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Pan Sonic & Keiji Haino - Shall I Download a Blackhole and Offer it to You

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Artist: Pan Sonic & Keiji Haino

Album: Shall I Download a Blackhole and Offer it to You

Label: Blast First Petite

Review date: Jan. 15, 2010


Pan Sonic & Keiji Haino - "Untitled 1" (Shall I Download a Blackhole and Offer it to You)


For anyone game enough to embrace an hour and seventeen minutes of cataclysmic psychedelia, Shall I Download A Black Hole and Offer It To You should be a welcome challenge. Especially considering the weighty reputations that both Finnish electronic duo Pan Sonic and legendary Japanese psych-rocker Keiji Haino carry, a collaboration of this merit is something of a wet dream for noise aficionados. Culled from a live performance at Berlin’s Volksbühne in November 2007, the recorded result is as epic as one would expect from the two entities’ impressive resumes, pitting Haino’s virulent evocations against Pan Sonic’s digital interference.

Aside from the names on the spine though, what immediately drew me to this record was its title. Shall I Download A Black Hole and Offer It To You accurately hyperbolizes the basic process at work here, conveying the astronomical improv collectively channeled by Haino and Pan Sonic. Moving through ecstatic cacophony to shamanistic whispers, the sheer size and scale of the performance is staggering. It’s the kind of thing that requires a step back to observe, mouth agape.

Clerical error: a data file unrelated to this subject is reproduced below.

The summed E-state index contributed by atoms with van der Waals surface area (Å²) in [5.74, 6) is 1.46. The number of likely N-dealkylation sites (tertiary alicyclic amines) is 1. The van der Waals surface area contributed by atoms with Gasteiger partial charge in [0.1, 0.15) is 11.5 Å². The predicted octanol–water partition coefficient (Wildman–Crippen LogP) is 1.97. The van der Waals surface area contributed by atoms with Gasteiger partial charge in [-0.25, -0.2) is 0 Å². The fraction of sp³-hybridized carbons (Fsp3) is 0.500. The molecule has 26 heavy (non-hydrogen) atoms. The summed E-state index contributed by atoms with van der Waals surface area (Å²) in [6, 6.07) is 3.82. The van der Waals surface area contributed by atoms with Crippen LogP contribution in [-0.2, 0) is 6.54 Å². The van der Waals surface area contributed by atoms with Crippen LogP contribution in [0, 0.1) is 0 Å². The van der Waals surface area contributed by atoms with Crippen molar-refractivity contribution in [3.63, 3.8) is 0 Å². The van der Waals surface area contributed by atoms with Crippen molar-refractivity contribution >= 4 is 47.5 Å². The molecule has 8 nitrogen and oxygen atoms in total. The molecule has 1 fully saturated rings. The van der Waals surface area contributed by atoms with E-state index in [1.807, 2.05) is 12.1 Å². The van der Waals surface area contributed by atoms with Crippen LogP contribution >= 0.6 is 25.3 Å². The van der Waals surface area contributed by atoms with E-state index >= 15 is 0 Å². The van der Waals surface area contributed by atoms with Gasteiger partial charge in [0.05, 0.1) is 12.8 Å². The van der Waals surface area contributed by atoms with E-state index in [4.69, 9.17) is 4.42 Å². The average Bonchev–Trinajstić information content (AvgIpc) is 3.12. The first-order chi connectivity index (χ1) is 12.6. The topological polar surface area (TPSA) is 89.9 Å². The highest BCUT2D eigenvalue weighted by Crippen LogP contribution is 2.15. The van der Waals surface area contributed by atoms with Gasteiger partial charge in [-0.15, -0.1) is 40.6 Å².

Captured by audiophile BJ Nilsen, the Swede’s recording technique is appropriate to the eeriness of the concert itself, providing a palatial texture to the trio’s sound. The piece begins with Haino’s ghostly wail, which he soon obliterates through a screeching guitar assault. Such a battle between beauty and cacophony characterizes the performance most significantly; the three musicians’ maximal onslaughts are equally tempered by ethereal passages.

From what I can gather, it seems as though all of Haino’s various instruments are routed through Pan Sonic’s soundboard, which they deftly manipulate, loop, and distort. The duo definitely contributes a heavy dose of their own industrial tectonics, but it’s clear that Haino is the one holding the reigns. At times, it seems as though he’s even working to deliberately disrupt any sense of rhythm or drone that Pan Sonic attempts to construct, piercing their electronics with his hallucinatory shredding. The approach may sound like the makings for a train wreck, but the disruptions soon blend into twisted harmonies.

Though the intensity and duration of the disc inhibits its repeat-listening appeal, there can be no denying how impressive the performance is as a whole. Sure, this would’ve been an unparalleled live experience, but the audio document holds up quite well on its own. My recommendation for the willing listener: set aside an evening to kick back, light a candle, and let the gravity of Haino and Pan Sonic’s behemoth consume you.

By Cole Goins

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